Real life Bunny Gibson pointing to her on American Bandstand
Kathleen “Bunny” Gibson is one of the Original American Bandstand dancers called ‘The Regulars.” She danced on the Philadelphia show from 1959-61.
Dick Clark calls “The Regulars,” the “1st Reality Stars” and has referred to Bunny as a ‘national symbol’ on “The Crook & Chase” show.
Peter Jenning featured Bunny’s Bandstand story in “The Century Book.” “The Century Book for Young People” is used as a reference book for High School students throughout America who are asked, “How times are different now from when Bunny Gibson was a teenager?” (Bunny helps many students with their Social Studies reports)
Dick Clark chose Bunny to represent the fifties in his Time Warner AB 50th Anniversary Music Collection infomercial and Collector’s booklet with Frankie Avalon & Debbie Gibson. Dick also features Bunny in his books and has thanked Bunny for her work for American Bandstand and for kids.
Bunny’s danced with Steve Colanero and Johnny Alamia but was mostly known for dancing with Eddie Kelly. Bunny and Eddie, Arlene & Kenny, Justine & Bob, Steve Colanero, Carole Scaldeferri, Joyce & Norman, Frani, Mike, the “Jimenez sisters – Carmen and Yvette, Pat, Myrna and the Beltrante sisters – Mary, Sue, & Rosalie were household names and teens across America followed their dances, fashion, and hair styles. Teen Magazines listed Bunny and the Regulars in Popularity Polls alongside Elvis, Frankie Avalon, Chubby Checker, Bobby Rydell, Danny & the Juniors and The Dovells, amongst others rock ‘n’ roll singers. Bunny & the Regulars had fan clubs across America created by their Babyboomer fans.
Dick has given his support to Bunny’s Proposal for a “Star” on the “Hollywood Walk of Fame” in honor of the four generations, 50’s to 80’s, of American Bandstand Regulars and their contribution to the entertainment industry.
Bunny has the distinction of not only dancing on Bandstand but she helped launch the other successful show, Mike Nise’s “Dancin' on Air.” “Dancin' on Air” mirrored Bandstand by also going national on the USA network under the name "Dance Party USA."
Including and since her Bandstand days, Bunny has come full circle with her dancing –appearing on “Glee,” “How I Met Your Mother,” and Jennifer Lopez’s film, “The Back-Up Plan - as a Principal Dancer.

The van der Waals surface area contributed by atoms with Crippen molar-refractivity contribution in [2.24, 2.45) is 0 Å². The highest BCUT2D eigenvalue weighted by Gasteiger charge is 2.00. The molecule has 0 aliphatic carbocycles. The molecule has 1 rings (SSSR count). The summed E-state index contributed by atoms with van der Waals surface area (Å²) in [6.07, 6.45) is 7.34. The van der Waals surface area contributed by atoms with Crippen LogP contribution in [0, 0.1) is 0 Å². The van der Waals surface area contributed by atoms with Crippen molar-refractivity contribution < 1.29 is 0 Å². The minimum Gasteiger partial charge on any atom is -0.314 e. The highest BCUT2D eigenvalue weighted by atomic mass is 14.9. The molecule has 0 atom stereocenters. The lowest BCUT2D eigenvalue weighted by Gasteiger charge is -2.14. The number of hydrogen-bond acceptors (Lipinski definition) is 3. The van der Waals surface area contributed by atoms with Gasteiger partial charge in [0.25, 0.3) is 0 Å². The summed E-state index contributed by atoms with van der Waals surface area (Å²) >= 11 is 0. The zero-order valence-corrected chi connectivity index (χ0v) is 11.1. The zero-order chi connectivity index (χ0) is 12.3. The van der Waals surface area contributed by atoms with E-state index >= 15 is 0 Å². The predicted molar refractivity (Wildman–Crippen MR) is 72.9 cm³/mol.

Bunny is also an actress living in Los Angeles. She played Jamie Kennedy’s (who is from Upper Darby) mother and has appeared in many films, television shows, commercials and plays in Los Angeles and New York.
Dan Gross’ column keeps up with her acting accomplishments and she has been featured in newspaper articles across America throughout the years.
Mayor Rendell gave Bunny a Proclamation in 1997 declaring “Dancing is our drug of Choice Day” in Philadelphia in honor of her work with teens.
Bunny also has been a “Host” for the Fifties “American Heart Association,” Kiwanis Club, and other organizations raising monies for charities, her favorite cause being children.
Bunny hosts “Dance Contests” for kids and adults. One thousand foster children come to her “Dance Contest’ for “Day of the Child” each year. Bunny says about the kids, "They are all winners and all they have to do is 'shake their booty' and they get a prize." Bunny raises the 1000 prizes throughout the year. It’s Bunny’s way of giving back the ‘joy of dancing’ that she had when she went to American Bandstand.
A Philly girl – Bunny attended Blessed Virgin Mary, Archbishop Prendergast, Saint Hubert’s, Holy Cross (New Jersey) and graduated from Northeast High School. She has lived in Darby, Northeast Philly and Kensington, and she spent a lot of time in South Philly eating hoagies!
American Bandstand played “Cupid” in Bunny’s life when Don Travarelli, South Philly, watched her dancing on the show and fell in love with her. They married after she graduated. She was sixteen and Don was twenty-one. They had two daughters, Angel (named after “Angel” on American Bandstand) and Maria. Her four grandchildren are Lea & Christopher DiVello, Alexis Karanzalis and Nicole Weiss.
Bunny gives a ‘special thanks’ to Mike Nise and Pearl Polto for introducing her to this great organization that is doing a great job in preserving the Philadelphia legacy.
From the official archives of the Broadcast Pioneers of Philadelphia
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